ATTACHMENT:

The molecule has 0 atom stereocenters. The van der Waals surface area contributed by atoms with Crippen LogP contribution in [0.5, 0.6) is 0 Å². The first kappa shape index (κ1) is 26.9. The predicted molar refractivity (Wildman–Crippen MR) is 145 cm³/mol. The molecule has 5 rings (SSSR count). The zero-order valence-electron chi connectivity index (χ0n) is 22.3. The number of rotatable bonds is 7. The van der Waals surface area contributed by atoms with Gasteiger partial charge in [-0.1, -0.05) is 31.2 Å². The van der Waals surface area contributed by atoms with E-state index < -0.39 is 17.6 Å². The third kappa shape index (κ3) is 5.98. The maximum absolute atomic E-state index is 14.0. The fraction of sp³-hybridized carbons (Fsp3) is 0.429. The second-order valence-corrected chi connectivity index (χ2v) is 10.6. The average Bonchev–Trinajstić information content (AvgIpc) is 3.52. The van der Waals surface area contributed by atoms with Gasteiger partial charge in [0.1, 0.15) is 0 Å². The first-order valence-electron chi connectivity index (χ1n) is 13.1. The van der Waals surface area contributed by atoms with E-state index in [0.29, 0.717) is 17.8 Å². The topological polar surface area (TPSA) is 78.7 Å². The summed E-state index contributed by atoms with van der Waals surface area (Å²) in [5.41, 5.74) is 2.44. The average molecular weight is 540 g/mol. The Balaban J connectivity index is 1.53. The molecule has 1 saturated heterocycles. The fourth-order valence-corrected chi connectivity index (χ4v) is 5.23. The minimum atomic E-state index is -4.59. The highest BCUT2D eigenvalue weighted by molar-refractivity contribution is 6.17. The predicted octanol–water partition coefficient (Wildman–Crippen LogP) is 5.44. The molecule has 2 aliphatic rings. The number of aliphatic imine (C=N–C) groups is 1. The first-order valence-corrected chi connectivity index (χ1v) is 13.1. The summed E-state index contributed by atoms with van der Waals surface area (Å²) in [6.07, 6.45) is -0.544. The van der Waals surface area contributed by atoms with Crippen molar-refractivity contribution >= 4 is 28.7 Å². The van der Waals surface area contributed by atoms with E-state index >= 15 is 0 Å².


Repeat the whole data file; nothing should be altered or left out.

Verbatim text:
The molecule has 0 atom stereocenters. The van der Waals surface area contributed by atoms with Crippen LogP contribution in [0.5, 0.6) is 0 Å². The first kappa shape index (κ1) is 26.9. The predicted molar refractivity (Wildman–Crippen MR) is 145 cm³/mol. The molecule has 5 rings (SSSR count). The zero-order valence-electron chi connectivity index (χ0n) is 22.3. The number of rotatable bonds is 7. The van der Waals surface area contributed by atoms with Gasteiger partial charge in [-0.1, -0.05) is 31.2 Å². The van der Waals surface area contributed by atoms with E-state index < -0.39 is 17.6 Å². The third kappa shape index (κ3) is 5.98. The maximum absolute atomic E-state index is 14.0. The fraction of sp³-hybridized carbons (Fsp3) is 0.429. The second-order valence-corrected chi connectivity index (χ2v) is 10.6. The average Bonchev–Trinajstić information content (AvgIpc) is 3.52. The van der Waals surface area contributed by atoms with Gasteiger partial charge in [0.1, 0.15) is 0 Å². The first-order valence-electron chi connectivity index (χ1n) is 13.1. The van der Waals surface area contributed by atoms with E-state index in [0.29, 0.717) is 17.8 Å². The topological polar surface area (TPSA) is 78.7 Å². The summed E-state index contributed by atoms with van der Waals surface area (Å²) in [5.41, 5.74) is 2.44. The average molecular weight is 540 g/mol. The Balaban J connectivity index is 1.53. The molecule has 1 saturated heterocycles. The fourth-order valence-corrected chi connectivity index (χ4v) is 5.23. The minimum atomic E-state index is -4.59. The highest BCUT2D eigenvalue weighted by molar-refractivity contribution is 6.17. The predicted octanol–water partition coefficient (Wildman–Crippen LogP) is 5.44. The molecule has 2 aliphatic rings. The number of aliphatic imine (C=N–C) groups is 1. The first-order valence-corrected chi connectivity index (χ1v) is 13.1. The summed E-state index contributed by atoms with van der Waals surface area (Å²) in [6.07, 6.45) is -0.544. The van der Waals surface area contributed by atoms with Crippen molar-refractivity contribution >= 4 is 28.7 Å². The van der Waals surface area contributed by atoms with E-state index >= 15 is 0 Å².